KNOXVILLE, Tenn. (WATE) — Leaders at the Historic Ramsey House want to resume a Memorial Day tradition at Knox County’s oldest burial grounds this weekend.
It’s the Lebanon-in-the-Fork Cemetery; some of East Tennessee’s first residents and family members are buried there and many served in America’s first wars.
The cemetery is located where the Holston River and the French Broad River merge and make up the Tennessee River. Lebanon-in-the-Fork Presbyterian Church was founded in 1791 and the cemetery on the church’s property is affectionately called, by some history buffs, as the little-known lost history museum of East Tennessee.
Given the important historical and patriotic significance of Memorial Day, displaying the American flag shows respect and gratitude for loved ones who served in the military and gave their lives during war time.
Old Glory will fly proudly along Main Street in most East Tennessee communities this weekend.
But for years no flags have been displayed at this gravesite in East Knox County, where some of this area’s oldest veterans are buried.
The church was the first organized congregation in Knox County. The columns survived the fire and now form the pergola surrounding the salvaged steeple bell.
“Some many of the area leaders of this area and of the state in general are buried here. We have a lot of Revolutionary War soldiers,” said Jan Dickens, Ramsey House Education Chair.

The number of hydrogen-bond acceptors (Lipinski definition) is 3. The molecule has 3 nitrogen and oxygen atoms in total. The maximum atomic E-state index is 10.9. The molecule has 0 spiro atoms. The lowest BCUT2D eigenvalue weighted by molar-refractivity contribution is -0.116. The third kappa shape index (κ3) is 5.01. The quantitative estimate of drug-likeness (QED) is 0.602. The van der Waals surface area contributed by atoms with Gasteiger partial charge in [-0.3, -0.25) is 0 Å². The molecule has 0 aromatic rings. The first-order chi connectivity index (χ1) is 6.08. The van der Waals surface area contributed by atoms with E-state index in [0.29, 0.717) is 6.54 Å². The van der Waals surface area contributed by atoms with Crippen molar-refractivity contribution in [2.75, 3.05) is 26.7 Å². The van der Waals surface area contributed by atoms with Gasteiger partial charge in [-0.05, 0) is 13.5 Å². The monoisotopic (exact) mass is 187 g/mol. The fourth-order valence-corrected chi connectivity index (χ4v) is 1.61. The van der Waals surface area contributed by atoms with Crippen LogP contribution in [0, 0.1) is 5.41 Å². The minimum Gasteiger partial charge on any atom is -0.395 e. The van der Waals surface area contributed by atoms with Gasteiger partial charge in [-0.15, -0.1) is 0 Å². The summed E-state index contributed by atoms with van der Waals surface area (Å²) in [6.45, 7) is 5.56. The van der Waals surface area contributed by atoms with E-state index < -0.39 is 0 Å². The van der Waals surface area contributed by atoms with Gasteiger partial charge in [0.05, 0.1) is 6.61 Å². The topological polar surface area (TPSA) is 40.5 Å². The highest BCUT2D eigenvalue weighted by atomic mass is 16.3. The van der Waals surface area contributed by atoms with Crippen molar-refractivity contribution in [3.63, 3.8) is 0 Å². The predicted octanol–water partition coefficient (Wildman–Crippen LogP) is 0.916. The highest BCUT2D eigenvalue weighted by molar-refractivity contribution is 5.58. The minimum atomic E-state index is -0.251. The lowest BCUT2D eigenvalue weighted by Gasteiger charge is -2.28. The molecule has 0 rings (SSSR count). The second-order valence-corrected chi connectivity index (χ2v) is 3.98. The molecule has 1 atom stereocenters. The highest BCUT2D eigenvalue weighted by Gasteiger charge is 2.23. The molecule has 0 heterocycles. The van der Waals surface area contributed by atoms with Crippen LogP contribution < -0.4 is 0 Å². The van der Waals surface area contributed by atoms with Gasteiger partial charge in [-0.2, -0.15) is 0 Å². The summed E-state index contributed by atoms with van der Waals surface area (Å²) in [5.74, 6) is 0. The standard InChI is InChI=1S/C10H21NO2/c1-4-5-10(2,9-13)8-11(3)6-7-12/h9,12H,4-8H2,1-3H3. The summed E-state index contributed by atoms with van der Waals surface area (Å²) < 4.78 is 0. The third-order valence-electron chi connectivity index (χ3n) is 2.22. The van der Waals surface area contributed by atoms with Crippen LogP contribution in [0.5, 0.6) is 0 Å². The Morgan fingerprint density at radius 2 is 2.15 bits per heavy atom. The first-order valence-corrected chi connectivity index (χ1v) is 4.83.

Many of those buried at the cemetery have ties to the Ramsey family. The historic Ramsey House in East Knox County built in 1797 was known at the time as the finest home in Tennessee.
“Reynolds Ramsey was the father of Francis Ramsey who built Ramsey House and donated the property for the site. But Reynolds was in Pennsylvania and at Trenton during the Revolutionary War,” said Melissa Stowers.
A Ramsey descendant is Civil war veteran Dr. J. G.M. Ramsey Jr. If you want to help decorate the cemetery on Saturday — you are invited.
“Beginning at 10 a.m. we will have a program that will place flags on the graves of those who have served. And also tell a little about the history of Lebanon-in-the-Fork Presbyterian cemetery,” said Jan Dickens.
The cemetery is in East Knox County and it’s located on Asbury Road right across from where the French Board and the Holston Rivers come together and form the Tennessee River.
With about 50 or so gravesites, it won’t take too long on Saturday to decorate them with American Flags, they’ll have them for you at the site.
If you’re a history buff, it should be an enjoyable time beginning at 10 a.m. on Saturday.